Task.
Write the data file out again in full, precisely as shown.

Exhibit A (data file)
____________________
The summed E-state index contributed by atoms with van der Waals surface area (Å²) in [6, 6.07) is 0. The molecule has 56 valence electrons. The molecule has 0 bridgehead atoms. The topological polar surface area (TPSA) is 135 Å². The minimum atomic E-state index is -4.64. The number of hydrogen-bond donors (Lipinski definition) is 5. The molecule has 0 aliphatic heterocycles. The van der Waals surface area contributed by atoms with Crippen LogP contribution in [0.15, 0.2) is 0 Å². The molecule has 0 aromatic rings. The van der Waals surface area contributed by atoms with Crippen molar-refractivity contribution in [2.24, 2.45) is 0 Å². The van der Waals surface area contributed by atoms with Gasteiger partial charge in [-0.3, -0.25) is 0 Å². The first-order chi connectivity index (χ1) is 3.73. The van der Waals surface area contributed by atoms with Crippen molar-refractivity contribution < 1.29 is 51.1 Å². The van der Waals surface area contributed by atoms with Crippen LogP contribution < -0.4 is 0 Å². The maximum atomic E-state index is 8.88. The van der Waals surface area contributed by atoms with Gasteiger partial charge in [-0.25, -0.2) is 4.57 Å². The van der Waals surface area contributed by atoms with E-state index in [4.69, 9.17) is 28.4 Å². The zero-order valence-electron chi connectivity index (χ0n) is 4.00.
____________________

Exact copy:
The summed E-state index contributed by atoms with van der Waals surface area (Å²) in [6, 6.07) is 0. The molecule has 56 valence electrons. The molecule has 0 bridgehead atoms. The topological polar surface area (TPSA) is 135 Å². The minimum atomic E-state index is -4.64. The number of hydrogen-bond donors (Lipinski definition) is 5. The molecule has 0 aliphatic heterocycles. The van der Waals surface area contributed by atoms with Crippen LogP contribution in [0.15, 0.2) is 0 Å². The molecule has 0 aromatic rings. The van der Waals surface area contributed by atoms with Crippen molar-refractivity contribution in [2.24, 2.45) is 0 Å². The van der Waals surface area contributed by atoms with Gasteiger partial charge in [-0.3, -0.25) is 0 Å². The first-order chi connectivity index (χ1) is 3.73. The van der Waals surface area contributed by atoms with Crippen molar-refractivity contribution < 1.29 is 51.1 Å². The van der Waals surface area contributed by atoms with Crippen LogP contribution < -0.4 is 0 Å². The maximum atomic E-state index is 8.88. The van der Waals surface area contributed by atoms with Gasteiger partial charge in [-0.25, -0.2) is 4.57 Å². The van der Waals surface area contributed by atoms with E-state index in [4.69, 9.17) is 28.4 Å². The zero-order valence-electron chi connectivity index (χ0n) is 4.00.